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Enter the mysterious realm of sleep. We do it, we need it, we always want more of it, and we tend to believe more than a few claims about what happens when we shut our eyes at night.
Ask anyone how they are and “tired” is likely to be part of their answer.
Disorders like insomnia and sleep apnea that interfere with our ability to sleep are frustrating to deal with, to treat, and to diagnose. The problem intensifies even further when sleep apnea symptoms include insomnia, and insomnia symptoms include sleep apnea. When these two different sleeping disorders blur the lines, it can be frustrating to try and pinpoint what the problem behind your inconsistent sleep patterns truly is.
Arguments and conversations about how tired we are, and how little sleep we get, are part of our everyday lives – it’s like some kind of weird badge of honour. But, many of our bad habits (scrolling through our phones or iPads in bed anyone?) are actually the reason we can’t get a healthy night of sleep.
As you know by now, sleep is an essential, and very important, part of human life. Sleep is also an essential part of animal life.
While snoring is an ongoing joke in day-to-day life and popular culture, sleep apnea isn’t. Many Canadians live undiagnosed with this sleep disorder.
Snoring can be a major indicator of Obstructive Sleep Apnea, so you shouldn’t just hide it under the bed.
Traditionally seen as a “men’s disorder,” Obstructive Sleep Apnea (OSA) is fairly common in women too.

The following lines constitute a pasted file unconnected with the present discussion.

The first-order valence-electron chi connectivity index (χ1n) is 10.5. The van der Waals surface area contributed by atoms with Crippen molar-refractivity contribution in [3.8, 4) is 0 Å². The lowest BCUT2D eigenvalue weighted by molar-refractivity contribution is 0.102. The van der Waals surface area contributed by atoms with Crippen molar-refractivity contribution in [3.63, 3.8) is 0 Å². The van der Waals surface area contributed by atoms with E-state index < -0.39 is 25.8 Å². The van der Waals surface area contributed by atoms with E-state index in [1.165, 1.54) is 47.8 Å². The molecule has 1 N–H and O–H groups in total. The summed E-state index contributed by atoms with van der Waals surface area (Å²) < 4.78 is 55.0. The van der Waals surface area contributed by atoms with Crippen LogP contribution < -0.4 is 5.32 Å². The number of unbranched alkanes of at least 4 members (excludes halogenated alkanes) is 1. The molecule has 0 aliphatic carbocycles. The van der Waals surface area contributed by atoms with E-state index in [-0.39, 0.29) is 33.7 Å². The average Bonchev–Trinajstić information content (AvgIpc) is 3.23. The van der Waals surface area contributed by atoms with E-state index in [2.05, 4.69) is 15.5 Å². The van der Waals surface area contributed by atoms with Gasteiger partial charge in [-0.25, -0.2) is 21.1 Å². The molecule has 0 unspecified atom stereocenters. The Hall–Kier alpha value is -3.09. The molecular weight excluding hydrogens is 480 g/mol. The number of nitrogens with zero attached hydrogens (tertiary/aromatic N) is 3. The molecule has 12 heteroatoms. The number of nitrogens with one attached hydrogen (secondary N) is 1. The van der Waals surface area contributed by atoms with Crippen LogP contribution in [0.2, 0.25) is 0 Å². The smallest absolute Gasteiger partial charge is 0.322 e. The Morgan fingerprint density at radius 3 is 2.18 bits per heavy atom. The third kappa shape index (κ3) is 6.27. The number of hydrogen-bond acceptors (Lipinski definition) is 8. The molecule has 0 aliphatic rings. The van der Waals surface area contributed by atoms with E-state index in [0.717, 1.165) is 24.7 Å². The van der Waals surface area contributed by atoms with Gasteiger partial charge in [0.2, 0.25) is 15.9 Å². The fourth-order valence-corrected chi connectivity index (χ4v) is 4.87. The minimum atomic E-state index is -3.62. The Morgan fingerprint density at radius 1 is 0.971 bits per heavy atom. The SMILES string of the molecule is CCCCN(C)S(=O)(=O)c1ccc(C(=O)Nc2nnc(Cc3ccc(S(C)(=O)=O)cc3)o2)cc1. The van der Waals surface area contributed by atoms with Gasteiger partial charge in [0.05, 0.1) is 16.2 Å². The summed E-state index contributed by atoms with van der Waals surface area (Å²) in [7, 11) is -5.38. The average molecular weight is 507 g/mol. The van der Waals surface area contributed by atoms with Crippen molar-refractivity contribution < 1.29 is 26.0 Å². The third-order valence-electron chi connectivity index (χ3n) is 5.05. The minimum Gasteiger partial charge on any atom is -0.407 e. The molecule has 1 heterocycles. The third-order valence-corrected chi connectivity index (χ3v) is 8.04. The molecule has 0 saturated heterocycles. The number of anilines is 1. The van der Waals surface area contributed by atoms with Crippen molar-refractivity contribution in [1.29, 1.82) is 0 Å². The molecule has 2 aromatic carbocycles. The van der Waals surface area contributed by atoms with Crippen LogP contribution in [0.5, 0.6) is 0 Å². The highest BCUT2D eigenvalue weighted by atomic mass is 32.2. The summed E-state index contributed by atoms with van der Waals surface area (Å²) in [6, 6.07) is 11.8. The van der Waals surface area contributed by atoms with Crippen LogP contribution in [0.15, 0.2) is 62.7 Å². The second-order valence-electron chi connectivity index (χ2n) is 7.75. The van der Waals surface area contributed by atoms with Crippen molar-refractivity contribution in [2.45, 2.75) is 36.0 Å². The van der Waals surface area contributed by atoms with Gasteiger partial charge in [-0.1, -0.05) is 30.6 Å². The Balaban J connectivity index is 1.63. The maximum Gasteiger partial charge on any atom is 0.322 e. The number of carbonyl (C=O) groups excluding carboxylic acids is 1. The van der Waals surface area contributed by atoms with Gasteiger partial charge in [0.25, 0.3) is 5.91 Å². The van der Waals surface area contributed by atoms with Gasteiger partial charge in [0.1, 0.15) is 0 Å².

Falling asleep can sometimes be frustrating, and who can’t relate to waking up in the middle of the night feeling wide awake? Researchers have termed the phrase “sleep hygiene” to refer to specific habits and practices that can contribute to getting a good night’s sleep. As part of your New Year’s Resolutions, try following these tips to help you establish a healthier sleep routine.
This new sleep disorder is ruining ex texts everywhere. Here are some tips to deal with parasomnia's newest bedmate: sleep texting.
Napping is crucial to the development of babies, but new research shows that sleep has proactive benefits that make us smarter. Here are four ways naps benefit adults
Virtually every ounce of medical research on these three health issues identifies that Obstructive Sleep Apnea (OSA) may play a significant role.
Setting two alarms to get up in the morning? Hitting the snooze button every few minutes? If this sounds like you, the idea of being a morning person might seem like a distant dream.
Snoring is extremely common but could be a sign of a bigger problem. Many remedies claim to cure snoring, but if you have sleep apnea only one thing will work..
Obstructive sleep apnea is one of the most common sleep disorders with one in four Canadians at high risk for it. Sleep apnea therapy is most often done with a CPAP machine: CPAP stands for Continuous Positive Airway Pressure.
With men self-reporting sleep apnea nearly twice as much as women and the fact that 73% of Canadian adults with sleep apnea are men, it's important to know the facts and pay attention.
Relationships are put to the test when one partner can't sleep.